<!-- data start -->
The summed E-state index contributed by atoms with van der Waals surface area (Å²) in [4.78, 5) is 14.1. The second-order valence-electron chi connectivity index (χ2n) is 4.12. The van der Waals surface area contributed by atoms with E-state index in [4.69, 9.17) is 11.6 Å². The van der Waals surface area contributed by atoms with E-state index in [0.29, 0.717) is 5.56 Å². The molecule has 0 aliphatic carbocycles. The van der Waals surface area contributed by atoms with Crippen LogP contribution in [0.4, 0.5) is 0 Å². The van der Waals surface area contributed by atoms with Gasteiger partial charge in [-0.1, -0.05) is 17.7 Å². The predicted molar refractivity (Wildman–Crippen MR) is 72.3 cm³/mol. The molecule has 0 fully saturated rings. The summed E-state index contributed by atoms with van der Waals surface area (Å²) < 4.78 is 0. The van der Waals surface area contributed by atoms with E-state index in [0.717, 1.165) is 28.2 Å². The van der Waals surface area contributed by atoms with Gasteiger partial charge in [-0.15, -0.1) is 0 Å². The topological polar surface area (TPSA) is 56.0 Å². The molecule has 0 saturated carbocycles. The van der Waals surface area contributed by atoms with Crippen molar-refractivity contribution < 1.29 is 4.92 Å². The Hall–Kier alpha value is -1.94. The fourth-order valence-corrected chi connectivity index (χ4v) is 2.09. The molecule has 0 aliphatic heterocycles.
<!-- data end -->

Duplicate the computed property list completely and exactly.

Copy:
The summed E-state index contributed by atoms with van der Waals surface area (Å²) in [4.78, 5) is 14.1. The second-order valence-electron chi connectivity index (χ2n) is 4.12. The van der Waals surface area contributed by atoms with E-state index in [4.69, 9.17) is 11.6 Å². The van der Waals surface area contributed by atoms with E-state index in [0.29, 0.717) is 5.56 Å². The molecule has 0 aliphatic carbocycles. The van der Waals surface area contributed by atoms with Crippen LogP contribution in [0.4, 0.5) is 0 Å². The van der Waals surface area contributed by atoms with Gasteiger partial charge in [-0.1, -0.05) is 17.7 Å². The predicted molar refractivity (Wildman–Crippen MR) is 72.3 cm³/mol. The molecule has 0 fully saturated rings. The summed E-state index contributed by atoms with van der Waals surface area (Å²) < 4.78 is 0. The van der Waals surface area contributed by atoms with E-state index in [0.717, 1.165) is 28.2 Å². The van der Waals surface area contributed by atoms with Gasteiger partial charge in [-0.15, -0.1) is 0 Å². The topological polar surface area (TPSA) is 56.0 Å². The molecule has 0 saturated carbocycles. The van der Waals surface area contributed by atoms with Crippen molar-refractivity contribution < 1.29 is 4.92 Å². The Hall–Kier alpha value is -1.94. The fourth-order valence-corrected chi connectivity index (χ4v) is 2.09. The molecule has 0 aliphatic heterocycles.